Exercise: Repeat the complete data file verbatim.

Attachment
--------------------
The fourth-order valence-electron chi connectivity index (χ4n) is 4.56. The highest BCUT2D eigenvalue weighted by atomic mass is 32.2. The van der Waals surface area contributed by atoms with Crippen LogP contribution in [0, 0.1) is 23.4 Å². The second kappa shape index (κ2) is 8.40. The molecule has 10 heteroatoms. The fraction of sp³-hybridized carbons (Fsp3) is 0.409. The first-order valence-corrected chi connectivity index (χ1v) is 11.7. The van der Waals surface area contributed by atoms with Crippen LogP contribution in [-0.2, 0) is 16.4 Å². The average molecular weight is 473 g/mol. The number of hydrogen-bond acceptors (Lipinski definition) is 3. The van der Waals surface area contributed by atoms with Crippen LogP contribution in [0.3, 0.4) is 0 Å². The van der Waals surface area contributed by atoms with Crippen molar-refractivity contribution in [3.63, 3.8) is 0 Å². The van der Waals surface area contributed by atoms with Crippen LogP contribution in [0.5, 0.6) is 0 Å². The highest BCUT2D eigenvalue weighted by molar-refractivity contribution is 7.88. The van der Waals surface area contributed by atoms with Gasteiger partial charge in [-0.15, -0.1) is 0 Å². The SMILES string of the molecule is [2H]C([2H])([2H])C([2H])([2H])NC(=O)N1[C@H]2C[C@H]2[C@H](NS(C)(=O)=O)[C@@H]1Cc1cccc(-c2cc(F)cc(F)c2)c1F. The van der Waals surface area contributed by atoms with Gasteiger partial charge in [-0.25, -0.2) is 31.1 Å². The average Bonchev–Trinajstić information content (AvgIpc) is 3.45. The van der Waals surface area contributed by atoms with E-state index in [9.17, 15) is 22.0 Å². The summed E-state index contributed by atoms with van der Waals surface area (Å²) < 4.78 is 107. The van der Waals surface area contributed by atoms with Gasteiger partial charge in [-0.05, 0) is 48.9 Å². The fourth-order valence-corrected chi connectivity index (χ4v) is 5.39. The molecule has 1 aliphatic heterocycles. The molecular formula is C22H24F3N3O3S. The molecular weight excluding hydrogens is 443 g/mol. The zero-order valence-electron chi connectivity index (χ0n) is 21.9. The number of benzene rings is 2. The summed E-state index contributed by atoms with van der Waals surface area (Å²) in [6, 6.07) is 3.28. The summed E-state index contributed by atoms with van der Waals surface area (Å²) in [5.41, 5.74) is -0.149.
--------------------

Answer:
The fourth-order valence-electron chi connectivity index (χ4n) is 4.56. The highest BCUT2D eigenvalue weighted by atomic mass is 32.2. The van der Waals surface area contributed by atoms with Crippen LogP contribution in [0, 0.1) is 23.4 Å². The second kappa shape index (κ2) is 8.40. The molecule has 10 heteroatoms. The fraction of sp³-hybridized carbons (Fsp3) is 0.409. The first-order valence-corrected chi connectivity index (χ1v) is 11.7. The van der Waals surface area contributed by atoms with Crippen LogP contribution in [-0.2, 0) is 16.4 Å². The average molecular weight is 473 g/mol. The number of hydrogen-bond acceptors (Lipinski definition) is 3. The van der Waals surface area contributed by atoms with Crippen LogP contribution in [0.3, 0.4) is 0 Å². The van der Waals surface area contributed by atoms with Crippen molar-refractivity contribution in [3.63, 3.8) is 0 Å². The van der Waals surface area contributed by atoms with Crippen LogP contribution in [0.5, 0.6) is 0 Å². The highest BCUT2D eigenvalue weighted by molar-refractivity contribution is 7.88. The van der Waals surface area contributed by atoms with Gasteiger partial charge in [-0.15, -0.1) is 0 Å². The SMILES string of the molecule is [2H]C([2H])([2H])C([2H])([2H])NC(=O)N1[C@H]2C[C@H]2[C@H](NS(C)(=O)=O)[C@@H]1Cc1cccc(-c2cc(F)cc(F)c2)c1F. The van der Waals surface area contributed by atoms with Gasteiger partial charge in [-0.25, -0.2) is 31.1 Å². The average Bonchev–Trinajstić information content (AvgIpc) is 3.45. The van der Waals surface area contributed by atoms with E-state index in [9.17, 15) is 22.0 Å². The summed E-state index contributed by atoms with van der Waals surface area (Å²) < 4.78 is 107. The van der Waals surface area contributed by atoms with Gasteiger partial charge in [-0.05, 0) is 48.9 Å². The fourth-order valence-corrected chi connectivity index (χ4v) is 5.39. The molecule has 1 aliphatic heterocycles. The molecular formula is C22H24F3N3O3S. The molecular weight excluding hydrogens is 443 g/mol. The zero-order valence-electron chi connectivity index (χ0n) is 21.9. The number of benzene rings is 2. The summed E-state index contributed by atoms with van der Waals surface area (Å²) in [6, 6.07) is 3.28. The summed E-state index contributed by atoms with van der Waals surface area (Å²) in [5.41, 5.74) is -0.149.